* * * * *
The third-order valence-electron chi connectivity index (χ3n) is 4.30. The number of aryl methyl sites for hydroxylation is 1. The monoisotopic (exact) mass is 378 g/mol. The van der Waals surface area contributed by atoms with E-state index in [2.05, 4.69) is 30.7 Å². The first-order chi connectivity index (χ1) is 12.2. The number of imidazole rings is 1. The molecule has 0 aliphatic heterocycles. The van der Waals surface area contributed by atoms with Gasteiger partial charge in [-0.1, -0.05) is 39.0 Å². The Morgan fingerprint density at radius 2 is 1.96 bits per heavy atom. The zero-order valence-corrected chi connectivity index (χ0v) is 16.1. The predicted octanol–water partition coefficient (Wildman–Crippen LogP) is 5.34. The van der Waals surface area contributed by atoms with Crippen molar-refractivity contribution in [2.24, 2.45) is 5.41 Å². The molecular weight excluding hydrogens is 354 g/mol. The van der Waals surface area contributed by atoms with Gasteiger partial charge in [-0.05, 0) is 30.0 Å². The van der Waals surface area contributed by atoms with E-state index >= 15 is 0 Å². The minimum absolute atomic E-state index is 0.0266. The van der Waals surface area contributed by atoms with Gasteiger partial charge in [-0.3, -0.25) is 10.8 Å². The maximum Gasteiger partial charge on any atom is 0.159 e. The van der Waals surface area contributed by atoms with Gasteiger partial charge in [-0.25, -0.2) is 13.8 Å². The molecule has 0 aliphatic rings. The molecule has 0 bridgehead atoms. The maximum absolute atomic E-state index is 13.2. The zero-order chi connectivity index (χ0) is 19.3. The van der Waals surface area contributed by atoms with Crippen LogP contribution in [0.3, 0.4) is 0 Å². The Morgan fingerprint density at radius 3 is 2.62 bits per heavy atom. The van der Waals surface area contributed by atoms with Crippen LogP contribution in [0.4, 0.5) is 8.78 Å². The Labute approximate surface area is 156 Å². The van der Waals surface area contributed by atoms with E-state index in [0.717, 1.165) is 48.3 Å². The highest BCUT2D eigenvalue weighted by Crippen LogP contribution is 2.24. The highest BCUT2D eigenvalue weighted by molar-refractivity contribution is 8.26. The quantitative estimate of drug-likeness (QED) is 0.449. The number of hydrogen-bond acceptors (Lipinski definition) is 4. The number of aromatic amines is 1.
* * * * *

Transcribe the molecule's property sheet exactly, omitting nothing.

The third-order valence-electron chi connectivity index (χ3n) is 4.30. The number of aryl methyl sites for hydroxylation is 1. The monoisotopic (exact) mass is 378 g/mol. The van der Waals surface area contributed by atoms with E-state index in [2.05, 4.69) is 30.7 Å². The first-order chi connectivity index (χ1) is 12.2. The number of imidazole rings is 1. The molecule has 0 aliphatic heterocycles. The van der Waals surface area contributed by atoms with Gasteiger partial charge in [-0.1, -0.05) is 39.0 Å². The Morgan fingerprint density at radius 2 is 1.96 bits per heavy atom. The zero-order valence-corrected chi connectivity index (χ0v) is 16.1. The predicted octanol–water partition coefficient (Wildman–Crippen LogP) is 5.34. The van der Waals surface area contributed by atoms with Crippen molar-refractivity contribution in [2.24, 2.45) is 5.41 Å². The molecular weight excluding hydrogens is 354 g/mol. The van der Waals surface area contributed by atoms with Gasteiger partial charge in [-0.05, 0) is 30.0 Å². The van der Waals surface area contributed by atoms with E-state index >= 15 is 0 Å². The minimum absolute atomic E-state index is 0.0266. The van der Waals surface area contributed by atoms with Gasteiger partial charge in [-0.3, -0.25) is 10.8 Å². The maximum Gasteiger partial charge on any atom is 0.159 e. The van der Waals surface area contributed by atoms with Gasteiger partial charge in [-0.25, -0.2) is 13.8 Å². The molecule has 0 aliphatic rings. The molecule has 0 bridgehead atoms. The maximum absolute atomic E-state index is 13.2. The zero-order chi connectivity index (χ0) is 19.3. The van der Waals surface area contributed by atoms with Crippen LogP contribution in [0.3, 0.4) is 0 Å². The Morgan fingerprint density at radius 3 is 2.62 bits per heavy atom. The van der Waals surface area contributed by atoms with Crippen LogP contribution in [0.4, 0.5) is 8.78 Å². The Labute approximate surface area is 156 Å². The van der Waals surface area contributed by atoms with E-state index in [0.717, 1.165) is 48.3 Å². The highest BCUT2D eigenvalue weighted by Crippen LogP contribution is 2.24. The highest BCUT2D eigenvalue weighted by molar-refractivity contribution is 8.26. The quantitative estimate of drug-likeness (QED) is 0.449. The number of hydrogen-bond acceptors (Lipinski definition) is 4. The number of aromatic amines is 1.